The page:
I had already decided I was going to be a writer.
—I knew that meant going broke, drinking alone, and working shit jobs. Going broke and drinking had proven simple—I was well ahead of my peers in both fields—and so, midway through college, I decided it was time to put a résumé together. I needed some terrible work for stimulation. But I burned through my first few jobs so quickly that it was almost as though I’d never worked them. Two months as a night clerk at a hotel (caught sleeping), a week and a half in catering (spilled on a bride). Then there was the car wash, a month-long bid, but the boss said I wasn’t pushing the interior shampoo with enough fervor, I wasn’t invested, and soon I began to worry I was unsuited for occupation. I was certain I was a failure, some critical piece of character missing from my makeup. I was bound for destitution. My father had been right.
—Then, by cosmic intervention, a job appeared from nowhere that fit the bill perfectly. A friend had taken over Charleston, South Carolina’s largest junk-hauling franchise and needed someone to handle operations. It paid well, guaranteed hours, and would silence my despondency for a bit. So I took it.
In a dining room adjoining the surgery suite of one of Beverly Hill’s most celebrated cosmetic surgeons, the office manager slices
into her cantaloupe while the facelift for an aging star gets underway next door.
Robert Capa, [Henri Matisse with cat curled between his legs, working from his bed, (Cimiez) Nice, France.] August 1949, 3328.1992…. via.
British troops asleep on the Boulogne quay after arriving in France to join their French and Belgian allies, 1914
Today’s picture shows the stage at Dodge City, Kansas. The picture was taken in the late 1800’s. This stage looks to have some sort of covering on it that I have not seen before.
April 1943. “Baltimore, Maryland. Third shift workers waiting on a street corner to be picked up by car pools around midnight.” Last seen at the lunch counter. Photo by Marjory Collins for the Office of War Information
Iraqi high schooler Hengi Abdullah escaped the Islamic State and now lives as a refugee, worrying about her best friend, Sara*, who wasn’t so lucky.
Cerro Dragon or The Dragon Hill is an enormous sand dune about 4 km long, located near the coast in the city of Iquique in Chile. Varying in height from 150 to 500 meters, it is the largest urban sand dune in the world; only the dunes of the Sahara are higher. The dune is situated on narrow rocky ledge above a cliff 500 feet high that forms a natural barrier to the sea. It is believed that the Dragon Hill was formed 20,000 years ago during the last ice age when the sea was out by a further 100 meters, exposing the shoreline to erosion and deposition by wind. Today, the dunes represents one of the most characteristic landscapes of Iquique, and is visible from throughout the city.
In 2005, Dragon Hill was designated a Nature Sanctuary with the intention of protecting the geological feature from human encroachment, especially by urban developers. Unfortunately, the designation has had little effect. The city dwellers are using the place to dump their garbage. The place is also frequented especially by paragliders and sand boarding lovers.
Thirteen years and over 3,000 official Suicide Girls later, SuicideGirls is far more than just a website with punk-rock pinups. Over the span of the last decade, SG has been at the vanguard of ushering in a new global perspective on what beauty is, spawning, along the way, movies, photos, comic books, a clothing line, a burlesque tour, and more, not to mention becoming a social-media juggernaut with a combined reach of over 12 million faithful followers.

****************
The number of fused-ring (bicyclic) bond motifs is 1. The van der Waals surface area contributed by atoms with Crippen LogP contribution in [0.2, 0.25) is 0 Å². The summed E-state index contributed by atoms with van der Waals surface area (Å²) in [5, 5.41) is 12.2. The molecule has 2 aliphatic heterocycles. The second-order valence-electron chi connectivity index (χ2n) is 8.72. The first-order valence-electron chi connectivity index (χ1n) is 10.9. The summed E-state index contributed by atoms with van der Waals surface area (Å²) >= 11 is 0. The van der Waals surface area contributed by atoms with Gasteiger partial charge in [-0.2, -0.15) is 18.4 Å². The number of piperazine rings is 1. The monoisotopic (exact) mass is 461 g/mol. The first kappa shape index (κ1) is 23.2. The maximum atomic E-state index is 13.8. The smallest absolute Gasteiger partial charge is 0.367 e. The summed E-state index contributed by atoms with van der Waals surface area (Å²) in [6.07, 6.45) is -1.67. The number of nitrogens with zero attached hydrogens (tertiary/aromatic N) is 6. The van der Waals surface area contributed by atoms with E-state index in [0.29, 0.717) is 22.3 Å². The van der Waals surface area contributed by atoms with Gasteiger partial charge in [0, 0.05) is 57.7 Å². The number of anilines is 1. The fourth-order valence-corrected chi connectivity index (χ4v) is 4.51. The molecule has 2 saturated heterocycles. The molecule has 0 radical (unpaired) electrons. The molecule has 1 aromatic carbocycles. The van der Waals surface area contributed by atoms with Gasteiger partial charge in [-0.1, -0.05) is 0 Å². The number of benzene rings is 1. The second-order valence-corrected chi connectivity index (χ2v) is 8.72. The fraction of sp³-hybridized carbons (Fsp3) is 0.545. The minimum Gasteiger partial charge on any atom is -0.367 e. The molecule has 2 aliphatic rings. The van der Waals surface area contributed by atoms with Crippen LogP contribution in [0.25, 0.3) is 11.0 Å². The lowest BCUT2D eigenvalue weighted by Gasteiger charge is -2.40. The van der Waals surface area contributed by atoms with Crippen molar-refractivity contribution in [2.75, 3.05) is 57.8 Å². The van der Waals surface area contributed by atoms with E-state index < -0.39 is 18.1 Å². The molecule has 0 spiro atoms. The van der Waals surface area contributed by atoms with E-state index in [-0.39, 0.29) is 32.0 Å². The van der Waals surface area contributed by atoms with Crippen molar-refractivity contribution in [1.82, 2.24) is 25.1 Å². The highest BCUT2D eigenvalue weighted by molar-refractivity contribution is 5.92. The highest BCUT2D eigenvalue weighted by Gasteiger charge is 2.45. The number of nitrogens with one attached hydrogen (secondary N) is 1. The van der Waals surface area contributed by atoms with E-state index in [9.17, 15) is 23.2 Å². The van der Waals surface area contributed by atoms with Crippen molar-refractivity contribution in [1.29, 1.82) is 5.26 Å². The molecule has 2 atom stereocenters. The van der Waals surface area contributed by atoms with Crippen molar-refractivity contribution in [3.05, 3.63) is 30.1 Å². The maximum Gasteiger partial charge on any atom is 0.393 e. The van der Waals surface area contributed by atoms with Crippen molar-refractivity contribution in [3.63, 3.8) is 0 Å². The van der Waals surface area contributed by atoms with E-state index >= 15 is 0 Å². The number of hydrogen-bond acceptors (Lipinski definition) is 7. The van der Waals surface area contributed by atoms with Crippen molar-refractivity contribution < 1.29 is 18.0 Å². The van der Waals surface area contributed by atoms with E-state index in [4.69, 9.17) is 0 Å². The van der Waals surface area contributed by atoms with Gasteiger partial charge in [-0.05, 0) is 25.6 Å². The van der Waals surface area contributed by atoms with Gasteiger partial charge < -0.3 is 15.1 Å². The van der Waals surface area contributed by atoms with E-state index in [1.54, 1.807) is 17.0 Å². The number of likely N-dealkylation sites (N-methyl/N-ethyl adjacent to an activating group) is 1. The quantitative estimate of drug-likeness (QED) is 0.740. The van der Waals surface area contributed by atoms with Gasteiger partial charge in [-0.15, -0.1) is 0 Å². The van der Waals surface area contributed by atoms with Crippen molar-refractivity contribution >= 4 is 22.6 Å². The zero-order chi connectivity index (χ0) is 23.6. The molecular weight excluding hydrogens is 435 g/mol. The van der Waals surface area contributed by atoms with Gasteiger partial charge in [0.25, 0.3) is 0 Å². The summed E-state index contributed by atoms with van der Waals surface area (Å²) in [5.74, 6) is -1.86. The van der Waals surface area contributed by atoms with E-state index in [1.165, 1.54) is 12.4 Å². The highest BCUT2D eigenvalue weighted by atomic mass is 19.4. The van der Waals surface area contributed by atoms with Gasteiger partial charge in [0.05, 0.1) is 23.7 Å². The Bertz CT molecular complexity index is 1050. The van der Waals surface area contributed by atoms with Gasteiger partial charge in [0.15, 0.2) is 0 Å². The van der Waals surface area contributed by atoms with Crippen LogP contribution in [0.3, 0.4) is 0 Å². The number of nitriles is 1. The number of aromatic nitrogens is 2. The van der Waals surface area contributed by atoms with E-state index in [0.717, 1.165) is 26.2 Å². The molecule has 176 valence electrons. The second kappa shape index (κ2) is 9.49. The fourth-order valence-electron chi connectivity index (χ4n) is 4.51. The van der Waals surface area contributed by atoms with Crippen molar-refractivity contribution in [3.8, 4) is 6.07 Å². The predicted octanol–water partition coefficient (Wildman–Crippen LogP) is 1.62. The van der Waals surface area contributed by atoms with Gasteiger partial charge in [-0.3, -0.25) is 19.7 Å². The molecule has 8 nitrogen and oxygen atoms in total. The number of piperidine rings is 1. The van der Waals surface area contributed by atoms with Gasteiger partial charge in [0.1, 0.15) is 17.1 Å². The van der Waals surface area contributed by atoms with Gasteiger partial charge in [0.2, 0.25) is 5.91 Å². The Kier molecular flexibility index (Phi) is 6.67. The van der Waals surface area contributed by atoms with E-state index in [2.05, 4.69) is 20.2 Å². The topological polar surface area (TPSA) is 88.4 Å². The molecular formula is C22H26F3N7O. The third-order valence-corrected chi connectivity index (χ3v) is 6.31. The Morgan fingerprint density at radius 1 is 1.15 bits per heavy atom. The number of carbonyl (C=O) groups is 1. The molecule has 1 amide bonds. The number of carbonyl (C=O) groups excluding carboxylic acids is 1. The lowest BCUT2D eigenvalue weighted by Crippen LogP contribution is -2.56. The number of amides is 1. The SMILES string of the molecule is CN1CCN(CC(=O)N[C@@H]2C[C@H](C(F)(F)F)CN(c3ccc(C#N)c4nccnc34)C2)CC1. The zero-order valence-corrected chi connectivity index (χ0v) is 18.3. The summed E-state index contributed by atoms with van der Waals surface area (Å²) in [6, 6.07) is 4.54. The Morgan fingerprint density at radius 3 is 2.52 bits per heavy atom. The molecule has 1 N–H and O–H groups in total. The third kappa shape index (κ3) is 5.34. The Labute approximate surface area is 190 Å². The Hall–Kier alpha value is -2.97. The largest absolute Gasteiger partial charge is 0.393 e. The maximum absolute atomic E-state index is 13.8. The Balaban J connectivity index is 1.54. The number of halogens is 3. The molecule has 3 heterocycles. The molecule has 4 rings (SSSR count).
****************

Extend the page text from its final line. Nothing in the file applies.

“Are you afraid to finish your book?” My colleague was in the habit of needling his fellow scholars with this question. It struck particularly deep with me, because my book was about being afraid – or rather, it was about being excessively afraid and therefore failing to do what you should do. It was about cowardice.
The German-American surfing writer was kidnapped by Somali pirates in 2012—and held for two years and eight months. Joshua Hammer reports on his imprisonment, drawn-out negotiations to ensure his release, and the ugly business of kidnapping for cash. As the global debate over ransoming hostages heats up, just how should we be getting our journalists home?
Newly disclosed National Security Agency documents suggest a closer relationship between American companies and the spy agency than have been previously disclosed.
The documents, published last week by The Intercept, describe “contractual relationships” between the NSA and U.S. companies, as well as the fact that the NSA has “under cover” spies working at or with some U.S. companies.
While not conclusive, the material includes some clear suggestions that at least some American companies are quite willing to help the agency conduct its massive surveillance programs.
Authors on Museums: the stuff of school trips is not often the stuff of romantic weekends too. Back in Paris, Allison Pearson rediscovers the magic of the Musée Rodin
From INTELLIGENT LIFE Magazine, Autumn 2009
You never forget your first kiss. Mine happened on a school trip to Paris over 30 years ago and it was either a happy coincidence or a divine joke that, during that same Easter, I encountered another unforgettable Kiss. The awkward, though increasingly absorbing, snog with Dave from Oadby on a hummocky camp-bed in a dormitory pungent with teenage socks retains a place in my personal gallery, but no longer in my heart. The other Kiss—by Auguste Rodin—started a love affair with a small museum on the Left Bank in which “Le Baiser” sits among the sculptor’s sublime works and several fine pieces by his mistress, Camille Claudel. The kisses bestowed by art, unlike those of men, are set in stone.